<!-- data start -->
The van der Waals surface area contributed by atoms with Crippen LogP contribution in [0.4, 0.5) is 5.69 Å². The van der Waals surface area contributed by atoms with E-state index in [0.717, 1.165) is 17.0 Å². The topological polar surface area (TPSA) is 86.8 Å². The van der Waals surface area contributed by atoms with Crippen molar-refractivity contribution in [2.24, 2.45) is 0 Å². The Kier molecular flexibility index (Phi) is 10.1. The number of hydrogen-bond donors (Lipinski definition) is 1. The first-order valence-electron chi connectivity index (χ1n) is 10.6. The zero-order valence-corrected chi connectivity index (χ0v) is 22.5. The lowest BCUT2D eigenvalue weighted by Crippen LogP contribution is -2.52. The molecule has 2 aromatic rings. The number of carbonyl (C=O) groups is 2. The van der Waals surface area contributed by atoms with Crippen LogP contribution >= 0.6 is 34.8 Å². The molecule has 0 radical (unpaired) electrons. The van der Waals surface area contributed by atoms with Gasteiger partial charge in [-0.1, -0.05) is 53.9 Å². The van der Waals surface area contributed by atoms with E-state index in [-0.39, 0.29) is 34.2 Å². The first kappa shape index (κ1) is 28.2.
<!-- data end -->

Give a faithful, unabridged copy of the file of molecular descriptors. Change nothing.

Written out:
The van der Waals surface area contributed by atoms with Crippen LogP contribution in [0.4, 0.5) is 5.69 Å². The van der Waals surface area contributed by atoms with E-state index in [0.717, 1.165) is 17.0 Å². The topological polar surface area (TPSA) is 86.8 Å². The van der Waals surface area contributed by atoms with Crippen molar-refractivity contribution in [2.24, 2.45) is 0 Å². The Kier molecular flexibility index (Phi) is 10.1. The number of hydrogen-bond donors (Lipinski definition) is 1. The first-order valence-electron chi connectivity index (χ1n) is 10.6. The zero-order valence-corrected chi connectivity index (χ0v) is 22.5. The lowest BCUT2D eigenvalue weighted by Crippen LogP contribution is -2.52. The molecule has 2 aromatic rings. The number of carbonyl (C=O) groups is 2. The van der Waals surface area contributed by atoms with Crippen LogP contribution >= 0.6 is 34.8 Å². The molecule has 0 radical (unpaired) electrons. The van der Waals surface area contributed by atoms with Gasteiger partial charge in [-0.1, -0.05) is 53.9 Å². The van der Waals surface area contributed by atoms with E-state index in [-0.39, 0.29) is 34.2 Å². The first kappa shape index (κ1) is 28.2.